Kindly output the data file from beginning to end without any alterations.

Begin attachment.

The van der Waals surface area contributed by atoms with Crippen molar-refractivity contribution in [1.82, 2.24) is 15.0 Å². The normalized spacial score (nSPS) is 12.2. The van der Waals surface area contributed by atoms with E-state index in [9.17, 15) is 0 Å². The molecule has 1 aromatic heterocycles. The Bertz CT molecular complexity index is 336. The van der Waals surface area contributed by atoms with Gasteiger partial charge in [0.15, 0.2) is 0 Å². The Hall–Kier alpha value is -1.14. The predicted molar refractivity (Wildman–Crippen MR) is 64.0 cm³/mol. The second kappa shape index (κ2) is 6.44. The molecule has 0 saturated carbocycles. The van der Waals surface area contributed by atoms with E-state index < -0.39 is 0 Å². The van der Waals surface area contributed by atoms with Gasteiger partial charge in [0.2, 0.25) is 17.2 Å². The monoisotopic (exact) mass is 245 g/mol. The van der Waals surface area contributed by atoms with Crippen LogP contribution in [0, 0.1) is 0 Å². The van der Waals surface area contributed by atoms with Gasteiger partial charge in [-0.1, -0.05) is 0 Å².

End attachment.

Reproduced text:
The van der Waals surface area contributed by atoms with Crippen molar-refractivity contribution in [1.82, 2.24) is 15.0 Å². The normalized spacial score (nSPS) is 12.2. The van der Waals surface area contributed by atoms with E-state index in [9.17, 15) is 0 Å². The molecule has 1 aromatic heterocycles. The Bertz CT molecular complexity index is 336. The van der Waals surface area contributed by atoms with Gasteiger partial charge in [0.15, 0.2) is 0 Å². The Hall–Kier alpha value is -1.14. The predicted molar refractivity (Wildman–Crippen MR) is 64.0 cm³/mol. The second kappa shape index (κ2) is 6.44. The molecule has 0 saturated carbocycles. The van der Waals surface area contributed by atoms with E-state index < -0.39 is 0 Å². The van der Waals surface area contributed by atoms with Gasteiger partial charge in [0.2, 0.25) is 17.2 Å². The monoisotopic (exact) mass is 245 g/mol. The van der Waals surface area contributed by atoms with Crippen LogP contribution in [0, 0.1) is 0 Å². The van der Waals surface area contributed by atoms with Gasteiger partial charge in [-0.1, -0.05) is 0 Å².